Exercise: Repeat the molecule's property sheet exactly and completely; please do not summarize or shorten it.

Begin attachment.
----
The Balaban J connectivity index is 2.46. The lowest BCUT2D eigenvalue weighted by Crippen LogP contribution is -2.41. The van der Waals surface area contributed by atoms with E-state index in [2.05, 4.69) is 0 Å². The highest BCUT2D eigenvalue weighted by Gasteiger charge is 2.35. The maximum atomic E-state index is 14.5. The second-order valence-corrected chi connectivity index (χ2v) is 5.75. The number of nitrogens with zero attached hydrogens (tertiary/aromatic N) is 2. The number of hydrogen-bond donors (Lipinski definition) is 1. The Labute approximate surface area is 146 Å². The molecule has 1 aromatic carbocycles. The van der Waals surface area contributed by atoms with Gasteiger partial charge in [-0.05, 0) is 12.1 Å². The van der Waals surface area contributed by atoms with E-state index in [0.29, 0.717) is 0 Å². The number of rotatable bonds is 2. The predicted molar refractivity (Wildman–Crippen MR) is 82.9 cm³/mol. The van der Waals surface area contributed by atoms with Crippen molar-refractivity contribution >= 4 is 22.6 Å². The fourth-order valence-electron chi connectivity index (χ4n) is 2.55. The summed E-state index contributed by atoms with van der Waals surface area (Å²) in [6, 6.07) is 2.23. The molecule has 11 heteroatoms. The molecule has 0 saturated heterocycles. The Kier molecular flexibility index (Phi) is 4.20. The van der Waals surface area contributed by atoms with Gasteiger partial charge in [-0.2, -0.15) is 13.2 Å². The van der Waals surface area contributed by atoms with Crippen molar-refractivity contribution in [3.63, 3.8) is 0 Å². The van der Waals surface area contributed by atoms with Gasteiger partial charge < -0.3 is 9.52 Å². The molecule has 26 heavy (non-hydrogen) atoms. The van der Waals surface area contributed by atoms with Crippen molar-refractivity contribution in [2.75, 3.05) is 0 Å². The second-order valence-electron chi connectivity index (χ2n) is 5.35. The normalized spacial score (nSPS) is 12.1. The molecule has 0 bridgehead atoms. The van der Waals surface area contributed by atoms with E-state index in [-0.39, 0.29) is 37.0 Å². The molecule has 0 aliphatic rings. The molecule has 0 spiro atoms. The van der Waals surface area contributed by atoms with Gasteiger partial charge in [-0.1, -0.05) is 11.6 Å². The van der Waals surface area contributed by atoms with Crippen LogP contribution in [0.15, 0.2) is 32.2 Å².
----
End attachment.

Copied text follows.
The Balaban J connectivity index is 2.46. The lowest BCUT2D eigenvalue weighted by Crippen LogP contribution is -2.41. The van der Waals surface area contributed by atoms with E-state index in [2.05, 4.69) is 0 Å². The highest BCUT2D eigenvalue weighted by Gasteiger charge is 2.35. The maximum atomic E-state index is 14.5. The second-order valence-corrected chi connectivity index (χ2v) is 5.75. The number of nitrogens with zero attached hydrogens (tertiary/aromatic N) is 2. The number of hydrogen-bond donors (Lipinski definition) is 1. The Labute approximate surface area is 146 Å². The molecule has 1 aromatic carbocycles. The van der Waals surface area contributed by atoms with Gasteiger partial charge in [-0.05, 0) is 12.1 Å². The van der Waals surface area contributed by atoms with E-state index in [0.29, 0.717) is 0 Å². The number of rotatable bonds is 2. The predicted molar refractivity (Wildman–Crippen MR) is 82.9 cm³/mol. The van der Waals surface area contributed by atoms with Crippen molar-refractivity contribution >= 4 is 22.6 Å². The fourth-order valence-electron chi connectivity index (χ4n) is 2.55. The summed E-state index contributed by atoms with van der Waals surface area (Å²) in [6, 6.07) is 2.23. The molecule has 11 heteroatoms. The molecule has 0 saturated heterocycles. The Kier molecular flexibility index (Phi) is 4.20. The van der Waals surface area contributed by atoms with Gasteiger partial charge in [-0.2, -0.15) is 13.2 Å². The van der Waals surface area contributed by atoms with Crippen molar-refractivity contribution in [3.63, 3.8) is 0 Å². The van der Waals surface area contributed by atoms with Gasteiger partial charge < -0.3 is 9.52 Å². The molecule has 26 heavy (non-hydrogen) atoms. The van der Waals surface area contributed by atoms with Crippen molar-refractivity contribution in [2.75, 3.05) is 0 Å². The second-order valence-electron chi connectivity index (χ2n) is 5.35. The normalized spacial score (nSPS) is 12.1. The molecule has 0 bridgehead atoms. The van der Waals surface area contributed by atoms with E-state index in [-0.39, 0.29) is 37.0 Å². The molecule has 0 aliphatic rings. The molecule has 0 spiro atoms. The van der Waals surface area contributed by atoms with Gasteiger partial charge in [-0.1, -0.05) is 11.6 Å². The van der Waals surface area contributed by atoms with Crippen LogP contribution in [0.15, 0.2) is 32.2 Å².